Above all, a comprehensive political strategy is required to foster dialogue among nations and international organizations. We need a more stable and reliable security framework in which reason and political means eclipse conflict and violence. This will require a long-term political initiative led by the most developed and responsible countries to prevent and solve the problems at the basis of terrorism. Since these problems are mostly rooted in economic and political underdevelopment, lack of education, injustice and poverty, we must solve them through a comprehensive political, economic, social, and cultural strategy supported, during emergencies, by technological and military capabilities. 

Dr. Robert Trice, Senior Vice President, Lockheed Martin Corporation. In order for North America and Europe to maintain healthy defense industries, transatlantic industrial cooperation is essential. This requires focusing on (a) governmental cooperation (harmonizing military requirements, joint development and procurement), (b) defense trade barriers (a "Fortress Europe" approach will eventually put Europe at a disadvantage), (c) procurement priorities (networking, finding and striking targets with precision, defending and sustaining forces), and (d) research and development (European industry cannot develop the necessary R&D funding to be effective without North America). Thus, Lockheed Martin works with European countries on cooperative programs (F-35 JSF, C-27J with Alenia, the ILS launch vehicle with the Khrunichev Space Center in Russia, MEADS with EADS and Finmeccanica, and the Aegis system with Izar and Kongsberg).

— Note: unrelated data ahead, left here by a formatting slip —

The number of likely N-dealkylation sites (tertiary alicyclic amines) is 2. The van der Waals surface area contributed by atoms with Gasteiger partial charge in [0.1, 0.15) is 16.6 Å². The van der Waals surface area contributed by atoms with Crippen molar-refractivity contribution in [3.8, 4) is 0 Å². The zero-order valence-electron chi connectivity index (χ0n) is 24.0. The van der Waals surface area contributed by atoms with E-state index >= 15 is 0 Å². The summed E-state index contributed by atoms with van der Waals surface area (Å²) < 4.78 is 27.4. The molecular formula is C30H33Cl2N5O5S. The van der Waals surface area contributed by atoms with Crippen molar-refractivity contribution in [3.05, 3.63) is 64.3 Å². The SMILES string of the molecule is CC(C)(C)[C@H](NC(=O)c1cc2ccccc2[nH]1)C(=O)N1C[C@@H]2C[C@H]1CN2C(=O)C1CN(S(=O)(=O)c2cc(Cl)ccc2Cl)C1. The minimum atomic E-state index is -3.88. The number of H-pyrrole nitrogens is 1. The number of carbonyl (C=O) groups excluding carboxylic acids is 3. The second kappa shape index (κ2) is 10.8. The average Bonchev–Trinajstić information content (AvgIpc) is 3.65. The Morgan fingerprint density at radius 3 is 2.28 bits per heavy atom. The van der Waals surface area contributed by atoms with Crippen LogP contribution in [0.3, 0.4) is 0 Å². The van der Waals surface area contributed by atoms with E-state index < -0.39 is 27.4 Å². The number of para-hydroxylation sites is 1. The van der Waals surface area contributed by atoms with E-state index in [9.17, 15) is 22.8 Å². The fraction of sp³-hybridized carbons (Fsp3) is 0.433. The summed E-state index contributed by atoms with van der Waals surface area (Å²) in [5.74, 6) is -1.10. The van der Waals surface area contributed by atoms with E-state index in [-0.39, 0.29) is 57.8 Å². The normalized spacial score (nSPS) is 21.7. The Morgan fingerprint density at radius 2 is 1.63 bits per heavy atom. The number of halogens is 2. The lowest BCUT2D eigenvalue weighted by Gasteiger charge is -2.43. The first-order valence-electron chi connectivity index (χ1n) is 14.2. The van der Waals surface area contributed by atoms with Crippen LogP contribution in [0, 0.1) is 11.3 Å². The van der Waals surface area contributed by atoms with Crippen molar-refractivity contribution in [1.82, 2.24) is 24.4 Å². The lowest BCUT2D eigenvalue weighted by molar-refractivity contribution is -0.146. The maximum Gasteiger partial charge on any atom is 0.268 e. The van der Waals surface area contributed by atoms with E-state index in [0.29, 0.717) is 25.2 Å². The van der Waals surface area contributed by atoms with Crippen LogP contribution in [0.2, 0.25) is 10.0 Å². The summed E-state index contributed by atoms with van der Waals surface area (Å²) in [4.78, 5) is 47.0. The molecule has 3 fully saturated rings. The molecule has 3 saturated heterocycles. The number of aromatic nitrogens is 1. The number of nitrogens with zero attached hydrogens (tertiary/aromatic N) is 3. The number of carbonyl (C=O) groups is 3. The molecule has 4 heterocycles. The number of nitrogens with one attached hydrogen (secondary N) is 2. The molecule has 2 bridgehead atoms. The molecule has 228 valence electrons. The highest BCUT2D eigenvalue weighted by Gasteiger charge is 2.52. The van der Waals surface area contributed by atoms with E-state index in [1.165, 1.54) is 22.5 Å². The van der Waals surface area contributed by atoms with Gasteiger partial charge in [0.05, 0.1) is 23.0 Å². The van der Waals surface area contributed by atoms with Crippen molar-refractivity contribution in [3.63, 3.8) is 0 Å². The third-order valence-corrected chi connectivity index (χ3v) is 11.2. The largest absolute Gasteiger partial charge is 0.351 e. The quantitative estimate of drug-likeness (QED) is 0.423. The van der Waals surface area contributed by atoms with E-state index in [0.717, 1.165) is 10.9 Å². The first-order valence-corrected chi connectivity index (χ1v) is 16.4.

Mr. Carmelo Cosentino, Senior Vice President, Alenia Aeronautica S.p.A. The new threats are unpredictable and asymmetric-leading to total global insecurity, with internal and external security indistinguishable. The U.S. is moving toward a more flexible concept of alliances and a strengthening of its defense leadership (including its budget). In order to move from global insecurity to security, Europe must increase its research and other defense efforts. Europe spends half as much as the U.S. on defense, but, in terms of cost effectiveness, the ratio is closer to one to a hundred. For this reason, it is vital to increase collaboration with U.S. companies, while focusing on European industry consolidation as well as cooperation with the Russian system. Essential areas for defense industry concentration include: surveillance systems (Maritime Patrol replacement), airlift (C-27J), tankers (including the KC-767 with Boeing), combat aircraft (including Eurofighter and the F-35/JSF), and unmanned aerial vehicles (UAVs and UCAVs). 

Vice Admiral Norman Ray (Ret.), President, Raytheon International Inc., Europe. To achieve viable, independent and complementary U.S. and European defense industries and technologies, two issues matter: market size and market access. Since its market is not large, Europe finds it difficult to make the defense technology investments that are needed to achieve independence. Conversely, the U.S. market is so big, that it can distract U.S. companies from giving proper attention to Europe's potential. While capabilities tend to conquer politics in large markets, the opposite may be true in small markets. Worse, protectionist forces on both sides of the Atlantic are making international cooperation difficult. In order to address these problems, the U.S. should follow through on NSPD19, ITAR, and export control reforms. The EU should go forward on its European defense procurement agency in a manner untainted by protectionism.